20 January 2020

Overlooked FinTech trends for 2020

Underestimated new and old technologies could dominate the space during the next 12 months

Photo by Federico Orlandi from Pexels

By Holly Huang

Not so long ago, McKinsey & Company predicted that during this year, investment in FinTech would exceed US$30 billion globally. Fuelled by the desire of banks, insurers and investment companies to make the provision of services cheaper, faster and more secure, McKinsey, yet again, won’t be wrong — consultancies and researchers universally agree that this figure will be achieved, if not superseded.

Market commentators are united on the trends that should shape 2020: Hyper-personalisation, innovative mobile payments, digital-only banking, widespread collaboration between banks and tech start-ups, and a slew of regulatory reforms making economies fit for purpose in a digital age.

However, while these are sure to take place, I see a number of other trends emerging under the radar, but which could be more disruptive than any of the above. Here are five I believe will prove significant over the next 12 months.

1. The democratisation of wealth management through robo-advisory and hybrid servicing models

Traditionally, the top wealth managers have relied on human expertise and knowledge to stand out from their rivals. Having such abilities usually came with a hefty fee, meaning that only high-net-worth-individuals can afford best-in-class servicing.

The application of artificial intelligence (AI) and machine learning (ML) to wealth management enables firms to more robustly identify investment opportunities, optimise portfolios and better manage risks than before. This has since led to an ‘arms race’ among the world’s top managers. However, with these technologies becoming less costly, boutique firms are also leveraging these same tools to achieve optimal results.

While the capabilities of these new technologies are immensely powerful, managers will still be needed to oversee the investment process. AI and ML are known to create biases, which can greatly distort the judgement of their findings. The data that feeds AI and ML applications must be clean and timely, and too must be scrutinised by humans.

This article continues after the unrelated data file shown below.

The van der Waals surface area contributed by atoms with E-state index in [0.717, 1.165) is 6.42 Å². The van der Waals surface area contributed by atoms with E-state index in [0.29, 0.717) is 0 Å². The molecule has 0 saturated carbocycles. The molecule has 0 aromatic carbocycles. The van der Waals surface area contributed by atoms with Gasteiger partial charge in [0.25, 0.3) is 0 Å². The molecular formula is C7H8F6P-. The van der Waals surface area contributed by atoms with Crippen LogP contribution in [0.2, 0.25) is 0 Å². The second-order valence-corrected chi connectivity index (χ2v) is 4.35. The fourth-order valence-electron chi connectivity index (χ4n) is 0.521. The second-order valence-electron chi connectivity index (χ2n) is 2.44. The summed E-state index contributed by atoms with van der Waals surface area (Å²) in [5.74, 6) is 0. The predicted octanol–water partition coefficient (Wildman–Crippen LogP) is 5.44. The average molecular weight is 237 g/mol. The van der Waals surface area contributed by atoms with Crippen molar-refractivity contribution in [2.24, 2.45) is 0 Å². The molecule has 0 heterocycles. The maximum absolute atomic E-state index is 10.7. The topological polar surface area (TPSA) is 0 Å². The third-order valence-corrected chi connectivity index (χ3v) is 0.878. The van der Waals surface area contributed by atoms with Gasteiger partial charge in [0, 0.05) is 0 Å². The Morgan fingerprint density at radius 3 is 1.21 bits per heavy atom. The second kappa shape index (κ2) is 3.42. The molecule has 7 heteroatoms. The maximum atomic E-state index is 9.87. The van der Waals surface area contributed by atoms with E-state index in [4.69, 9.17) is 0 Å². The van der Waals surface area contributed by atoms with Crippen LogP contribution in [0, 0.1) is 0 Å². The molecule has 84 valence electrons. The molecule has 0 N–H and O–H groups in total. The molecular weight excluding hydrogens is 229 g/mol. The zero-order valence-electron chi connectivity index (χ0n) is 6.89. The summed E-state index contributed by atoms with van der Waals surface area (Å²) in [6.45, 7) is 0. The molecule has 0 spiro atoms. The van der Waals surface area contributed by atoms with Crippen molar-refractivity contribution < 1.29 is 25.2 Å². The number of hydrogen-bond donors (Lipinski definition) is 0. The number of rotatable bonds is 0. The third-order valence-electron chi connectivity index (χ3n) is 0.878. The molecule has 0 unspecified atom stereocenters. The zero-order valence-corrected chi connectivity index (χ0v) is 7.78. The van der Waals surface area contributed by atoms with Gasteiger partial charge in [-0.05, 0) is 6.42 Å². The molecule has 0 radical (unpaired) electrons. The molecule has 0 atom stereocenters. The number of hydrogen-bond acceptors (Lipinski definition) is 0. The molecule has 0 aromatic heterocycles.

2. Robotic process automation (RPA) is superseded by intelligent automation (IA)

Use of robotics to execute mundane back-office tasks have transformed the effectiveness and efficiency of back-office functions. But by design, Robotic process automation (RPA) has its own limitations and is restricted in its capabilities. For example, an RPA-powered system that analyses millions of transactions for compliance purposes within seconds only does just this: analyse millions of transactions to ascertain whether they are compliant or not.

Unlike RPA, intelligent automation (IA) is not a single tool, but a collection of technologies that can tackle more complex and varied challenges. These other technologies usually include workflow automation, process intelligence, intelligent data extraction, and conversational interfaces (chatbots etc.) — some of which are already buzz-phrases in their own right. With financial institutions wanting to be both ultra fast and ultra smart in how they operate (as both further drive down operating costs), the deployment of IA should surge during 2020.

3. The onward march of blockchain continues

For more than a decade, commentators have been salivating over the abilities of blockchain. And despite an infinity of naysayers forewarning the technology’s demise, it continues to perform tasks that other solutions are simply unable to fulfil. The inability to alter a ledger once a transaction has taken place makes blockchain a preferential technology in today’s battle against cybercrime. Globally this costs businesses up to US$600 billion annually, with financial firms losing an average of US$18 million each

Increasingly, financial institutions are using blockchain to facilitate secure smart contracts, digital payments, identity management, and trading activities. In the US, for example, Investment in blockchain FinTech is expected to top $6.7 billion by 2023.

4. Parametric insurance gathers momentum

Unlike conventional insurance that compensates financially for a specified loss following an expensive claims process, parametric insurance cover is paid out automatically upon a specific event taking place. To date, many polices are linked to natural disasters such as the occurrence of a category five hurricane. When these events happen, an amount of money is automatically dispersed to claimants with the assistance of an oracle, which in the case of hurricanes is a meteorologist.

Parametric insurance is finding its way into the consumer space, with policies reaching customers through apps, online adverts and chatbots. In the health space, for example, should a customer need urgent surgery relating to an illness specified in advance when the patient is healthy, an automatic insurance claim will be processes, with the doctor acting as the oracle.

5. FinTech adoption in emerging markets continues to outperform developed markets

It will surprise no one that China tops global FinTech adoption rates — the nation has for more than a decade dominated the hardware and software spheres. What’s more surprising, however, is how countries like India, Russia, South Africa and Colombia are charging ahead of the likes of the Netherlands and UK, according to the EY Global FinTech Adoption Index.

Driving this trend are multiple factors: One of them is smartphone penetration; another is the need for low-cost financial services, which conventional bricks and mortar banks, investment managers and insurers are unable to facilitate. FinTech providers across the payments, loans and savings spaces offer ultra-cheap, no-frills services that meet rapidly growing customer needs.

In the world of FinTech, necessity is indeed the mother of innovation.

Opinion, Technology, Thought leadership , , , ,